Incidents

Funny stories – well. I don't remember many. Oliver's spear injury terrified the life out of us, and might have been quite serious although he tended to play it down and got out of hospital and back to work as fast as he possibly could. One particularly touching scene I remember was where Gila von Weitershausen was emphasising her maidenhood in a love scene when we had to stop shooting because her baby started squalling in the background.

At the risk of sounding cruel, one of my happiest memories is of a particularly pompous German actor who was taking part2 (mainly because of the co-production arrangements) who usually spent an incredibly long time in make up and one occasion after keeping us waiting a long while, arrived looking quite splendid and fell flat on his face in the mud. We lost even more time as a result while his costume, make up and persona were repaired, but it was worth it.

Dubbing

When the series was sold to a new market the dubbing would be left to them – or indeed, the subtitling, if that was what they preferred. The German market was a slightly different situation as we were working in co-production with them, and some moments were actually filmed in German as well as English.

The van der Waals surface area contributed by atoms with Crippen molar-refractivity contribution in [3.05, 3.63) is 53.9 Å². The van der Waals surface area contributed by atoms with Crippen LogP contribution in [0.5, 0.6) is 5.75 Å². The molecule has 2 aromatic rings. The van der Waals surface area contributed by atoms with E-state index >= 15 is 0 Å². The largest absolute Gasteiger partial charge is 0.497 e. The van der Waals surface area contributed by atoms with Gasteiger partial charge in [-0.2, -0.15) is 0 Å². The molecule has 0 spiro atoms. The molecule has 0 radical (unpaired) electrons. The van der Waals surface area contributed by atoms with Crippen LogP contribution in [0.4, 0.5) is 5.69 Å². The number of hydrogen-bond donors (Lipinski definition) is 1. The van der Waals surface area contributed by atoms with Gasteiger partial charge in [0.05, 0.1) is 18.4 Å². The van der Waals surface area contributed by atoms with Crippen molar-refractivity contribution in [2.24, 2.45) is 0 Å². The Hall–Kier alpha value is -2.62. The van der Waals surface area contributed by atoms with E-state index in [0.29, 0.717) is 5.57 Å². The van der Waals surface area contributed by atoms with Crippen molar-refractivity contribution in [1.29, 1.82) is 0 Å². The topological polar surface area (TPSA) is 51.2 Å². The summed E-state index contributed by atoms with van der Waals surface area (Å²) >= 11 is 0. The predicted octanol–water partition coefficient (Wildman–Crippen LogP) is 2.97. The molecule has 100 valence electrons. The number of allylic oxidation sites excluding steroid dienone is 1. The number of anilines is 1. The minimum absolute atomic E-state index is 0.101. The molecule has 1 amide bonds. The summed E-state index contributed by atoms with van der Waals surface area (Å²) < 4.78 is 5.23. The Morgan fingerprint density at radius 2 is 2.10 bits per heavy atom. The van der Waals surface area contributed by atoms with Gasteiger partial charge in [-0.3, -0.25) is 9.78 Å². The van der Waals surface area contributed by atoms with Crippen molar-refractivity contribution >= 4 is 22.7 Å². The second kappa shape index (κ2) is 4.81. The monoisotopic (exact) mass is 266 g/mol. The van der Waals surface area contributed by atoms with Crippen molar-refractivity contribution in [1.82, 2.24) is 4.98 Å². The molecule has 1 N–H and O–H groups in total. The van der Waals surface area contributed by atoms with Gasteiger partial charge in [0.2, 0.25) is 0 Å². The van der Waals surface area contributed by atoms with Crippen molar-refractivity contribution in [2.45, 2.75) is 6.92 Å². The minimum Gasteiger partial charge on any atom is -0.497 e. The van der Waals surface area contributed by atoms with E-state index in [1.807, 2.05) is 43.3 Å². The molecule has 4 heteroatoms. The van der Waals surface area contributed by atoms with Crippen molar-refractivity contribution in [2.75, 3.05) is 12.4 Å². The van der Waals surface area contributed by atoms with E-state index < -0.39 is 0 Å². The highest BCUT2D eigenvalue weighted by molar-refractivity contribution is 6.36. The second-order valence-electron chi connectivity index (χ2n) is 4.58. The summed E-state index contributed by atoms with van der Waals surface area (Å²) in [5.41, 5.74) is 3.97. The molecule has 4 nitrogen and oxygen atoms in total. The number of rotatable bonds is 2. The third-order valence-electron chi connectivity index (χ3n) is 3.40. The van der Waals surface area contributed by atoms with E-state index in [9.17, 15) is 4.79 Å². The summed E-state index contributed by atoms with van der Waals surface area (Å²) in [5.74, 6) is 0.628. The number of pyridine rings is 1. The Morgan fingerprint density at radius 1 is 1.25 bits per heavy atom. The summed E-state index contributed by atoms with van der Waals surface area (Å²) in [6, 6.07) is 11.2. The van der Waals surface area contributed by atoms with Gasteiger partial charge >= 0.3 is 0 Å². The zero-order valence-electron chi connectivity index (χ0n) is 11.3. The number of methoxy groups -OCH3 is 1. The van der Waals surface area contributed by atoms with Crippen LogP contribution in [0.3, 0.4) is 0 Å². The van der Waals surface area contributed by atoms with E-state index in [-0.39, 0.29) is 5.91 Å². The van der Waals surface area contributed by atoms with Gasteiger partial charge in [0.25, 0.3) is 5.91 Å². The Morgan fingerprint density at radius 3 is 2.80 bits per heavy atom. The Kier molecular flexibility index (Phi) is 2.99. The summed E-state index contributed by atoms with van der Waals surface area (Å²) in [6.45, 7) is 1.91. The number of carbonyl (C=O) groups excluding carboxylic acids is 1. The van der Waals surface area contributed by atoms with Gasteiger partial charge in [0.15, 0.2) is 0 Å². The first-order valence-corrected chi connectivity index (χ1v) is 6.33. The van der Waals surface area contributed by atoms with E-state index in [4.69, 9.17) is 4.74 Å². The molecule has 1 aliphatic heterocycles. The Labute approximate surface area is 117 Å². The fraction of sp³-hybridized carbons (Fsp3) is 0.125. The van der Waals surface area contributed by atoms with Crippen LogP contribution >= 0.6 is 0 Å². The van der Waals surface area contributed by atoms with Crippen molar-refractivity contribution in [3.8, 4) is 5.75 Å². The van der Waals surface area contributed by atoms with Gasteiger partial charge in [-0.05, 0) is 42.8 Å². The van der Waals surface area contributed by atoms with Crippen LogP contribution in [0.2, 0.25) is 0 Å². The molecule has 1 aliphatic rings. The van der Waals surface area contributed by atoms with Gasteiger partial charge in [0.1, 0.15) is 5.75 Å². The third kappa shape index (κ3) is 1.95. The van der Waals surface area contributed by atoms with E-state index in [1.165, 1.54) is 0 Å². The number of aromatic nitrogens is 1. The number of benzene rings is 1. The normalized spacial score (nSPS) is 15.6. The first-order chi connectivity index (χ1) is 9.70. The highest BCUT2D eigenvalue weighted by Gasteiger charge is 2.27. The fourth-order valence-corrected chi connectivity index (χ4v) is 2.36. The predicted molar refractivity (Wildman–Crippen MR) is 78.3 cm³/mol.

Tales not told

In the manner of our kind we probably hoped for another series – and of course we were in a good position to proceed from where we left off. But there was never a third, fourth, fifth series made simply because the competitive difficulty of scheduling one drove the series out of existence. Dozens of scenes must have ended up on the cutting room floor, but I gravely doubt if any record of them remains.

~~

1 In a magazine interview, Patrick was to say of Oliver: "He has about him an atmosphere of brooding power. He is dangerously quick in his movements, an expert horseman and sword fighter, with the added qualities of charm, humour and wit. If we'd searched the world we couldn't have found a better actor to play King Arthur."

2 This was presumably either have been Georg Marischka, who played Yorath the Jute in a number of epsiodes, or Ferdie Mayne, who played the Greek trader in "Some Saxon Women."

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Arthur of the Britons

August 2015